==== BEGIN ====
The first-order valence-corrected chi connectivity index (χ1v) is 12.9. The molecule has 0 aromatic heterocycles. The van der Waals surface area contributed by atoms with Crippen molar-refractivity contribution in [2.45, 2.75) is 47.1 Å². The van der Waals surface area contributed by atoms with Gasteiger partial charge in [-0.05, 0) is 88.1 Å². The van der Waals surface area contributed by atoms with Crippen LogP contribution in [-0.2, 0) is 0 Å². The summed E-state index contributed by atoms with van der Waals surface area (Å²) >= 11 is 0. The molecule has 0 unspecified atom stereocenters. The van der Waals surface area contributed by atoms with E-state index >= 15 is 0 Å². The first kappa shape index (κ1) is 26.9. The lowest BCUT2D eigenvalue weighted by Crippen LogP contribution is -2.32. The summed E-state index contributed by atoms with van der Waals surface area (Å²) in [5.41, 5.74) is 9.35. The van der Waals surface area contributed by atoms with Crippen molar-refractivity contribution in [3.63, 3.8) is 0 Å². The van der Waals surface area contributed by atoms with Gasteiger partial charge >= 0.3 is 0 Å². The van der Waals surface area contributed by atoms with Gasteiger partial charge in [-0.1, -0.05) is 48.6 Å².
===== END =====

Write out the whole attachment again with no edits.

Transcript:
The first-order valence-corrected chi connectivity index (χ1v) is 12.9. The molecule has 0 aromatic heterocycles. The van der Waals surface area contributed by atoms with Crippen molar-refractivity contribution in [2.45, 2.75) is 47.1 Å². The van der Waals surface area contributed by atoms with Gasteiger partial charge in [-0.05, 0) is 88.1 Å². The van der Waals surface area contributed by atoms with Crippen LogP contribution in [-0.2, 0) is 0 Å². The summed E-state index contributed by atoms with van der Waals surface area (Å²) >= 11 is 0. The molecule has 0 unspecified atom stereocenters. The van der Waals surface area contributed by atoms with E-state index >= 15 is 0 Å². The first kappa shape index (κ1) is 26.9. The lowest BCUT2D eigenvalue weighted by Crippen LogP contribution is -2.32. The summed E-state index contributed by atoms with van der Waals surface area (Å²) in [5.41, 5.74) is 9.35. The van der Waals surface area contributed by atoms with Crippen molar-refractivity contribution in [3.63, 3.8) is 0 Å². The van der Waals surface area contributed by atoms with Gasteiger partial charge >= 0.3 is 0 Å². The van der Waals surface area contributed by atoms with Gasteiger partial charge in [-0.1, -0.05) is 48.6 Å².